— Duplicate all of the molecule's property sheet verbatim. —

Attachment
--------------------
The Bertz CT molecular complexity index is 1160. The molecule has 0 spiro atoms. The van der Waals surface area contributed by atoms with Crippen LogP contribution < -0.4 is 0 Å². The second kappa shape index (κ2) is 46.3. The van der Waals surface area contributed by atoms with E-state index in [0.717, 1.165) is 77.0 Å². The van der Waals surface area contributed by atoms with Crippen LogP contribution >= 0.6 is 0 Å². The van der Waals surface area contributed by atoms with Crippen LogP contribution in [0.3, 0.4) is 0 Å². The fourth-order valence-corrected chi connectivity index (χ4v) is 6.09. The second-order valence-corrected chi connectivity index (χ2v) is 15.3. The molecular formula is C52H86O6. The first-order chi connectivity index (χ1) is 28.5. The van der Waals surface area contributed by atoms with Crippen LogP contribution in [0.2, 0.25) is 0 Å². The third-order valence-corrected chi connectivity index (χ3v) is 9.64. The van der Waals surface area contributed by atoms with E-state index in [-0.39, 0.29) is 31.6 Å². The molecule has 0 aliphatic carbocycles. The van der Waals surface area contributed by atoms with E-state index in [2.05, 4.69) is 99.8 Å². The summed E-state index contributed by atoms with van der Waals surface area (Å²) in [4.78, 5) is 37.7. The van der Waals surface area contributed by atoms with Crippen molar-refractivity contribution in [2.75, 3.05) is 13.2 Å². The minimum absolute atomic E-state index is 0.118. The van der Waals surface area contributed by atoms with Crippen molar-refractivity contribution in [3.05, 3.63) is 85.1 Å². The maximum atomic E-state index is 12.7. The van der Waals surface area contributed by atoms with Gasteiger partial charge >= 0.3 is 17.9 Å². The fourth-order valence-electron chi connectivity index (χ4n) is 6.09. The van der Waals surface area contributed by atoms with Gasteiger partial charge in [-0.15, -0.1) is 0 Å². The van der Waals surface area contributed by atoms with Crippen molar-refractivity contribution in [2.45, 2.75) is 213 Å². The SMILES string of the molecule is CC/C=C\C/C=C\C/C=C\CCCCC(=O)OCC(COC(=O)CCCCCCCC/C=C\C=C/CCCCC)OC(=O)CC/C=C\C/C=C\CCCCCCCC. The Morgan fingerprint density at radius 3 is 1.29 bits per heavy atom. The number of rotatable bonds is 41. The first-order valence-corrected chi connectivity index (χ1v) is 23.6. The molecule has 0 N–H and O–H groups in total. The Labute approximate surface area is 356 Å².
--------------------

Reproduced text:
The Bertz CT molecular complexity index is 1160. The molecule has 0 spiro atoms. The van der Waals surface area contributed by atoms with Crippen LogP contribution < -0.4 is 0 Å². The second kappa shape index (κ2) is 46.3. The van der Waals surface area contributed by atoms with E-state index in [0.717, 1.165) is 77.0 Å². The van der Waals surface area contributed by atoms with Crippen LogP contribution >= 0.6 is 0 Å². The van der Waals surface area contributed by atoms with Crippen LogP contribution in [0.3, 0.4) is 0 Å². The fourth-order valence-corrected chi connectivity index (χ4v) is 6.09. The second-order valence-corrected chi connectivity index (χ2v) is 15.3. The molecular formula is C52H86O6. The first-order chi connectivity index (χ1) is 28.5. The van der Waals surface area contributed by atoms with Crippen LogP contribution in [0.2, 0.25) is 0 Å². The third-order valence-corrected chi connectivity index (χ3v) is 9.64. The van der Waals surface area contributed by atoms with E-state index in [-0.39, 0.29) is 31.6 Å². The molecule has 0 aliphatic carbocycles. The van der Waals surface area contributed by atoms with E-state index in [2.05, 4.69) is 99.8 Å². The summed E-state index contributed by atoms with van der Waals surface area (Å²) in [4.78, 5) is 37.7. The van der Waals surface area contributed by atoms with Crippen molar-refractivity contribution in [2.75, 3.05) is 13.2 Å². The minimum absolute atomic E-state index is 0.118. The van der Waals surface area contributed by atoms with Crippen molar-refractivity contribution in [3.05, 3.63) is 85.1 Å². The maximum atomic E-state index is 12.7. The van der Waals surface area contributed by atoms with Gasteiger partial charge >= 0.3 is 17.9 Å². The fourth-order valence-electron chi connectivity index (χ4n) is 6.09. The van der Waals surface area contributed by atoms with Gasteiger partial charge in [-0.15, -0.1) is 0 Å². The van der Waals surface area contributed by atoms with Crippen molar-refractivity contribution in [2.45, 2.75) is 213 Å². The SMILES string of the molecule is CC/C=C\C/C=C\C/C=C\CCCCC(=O)OCC(COC(=O)CCCCCCCC/C=C\C=C/CCCCC)OC(=O)CC/C=C\C/C=C\CCCCCCCC. The Morgan fingerprint density at radius 3 is 1.29 bits per heavy atom. The number of rotatable bonds is 41. The first-order valence-corrected chi connectivity index (χ1v) is 23.6. The molecule has 0 N–H and O–H groups in total. The Labute approximate surface area is 356 Å².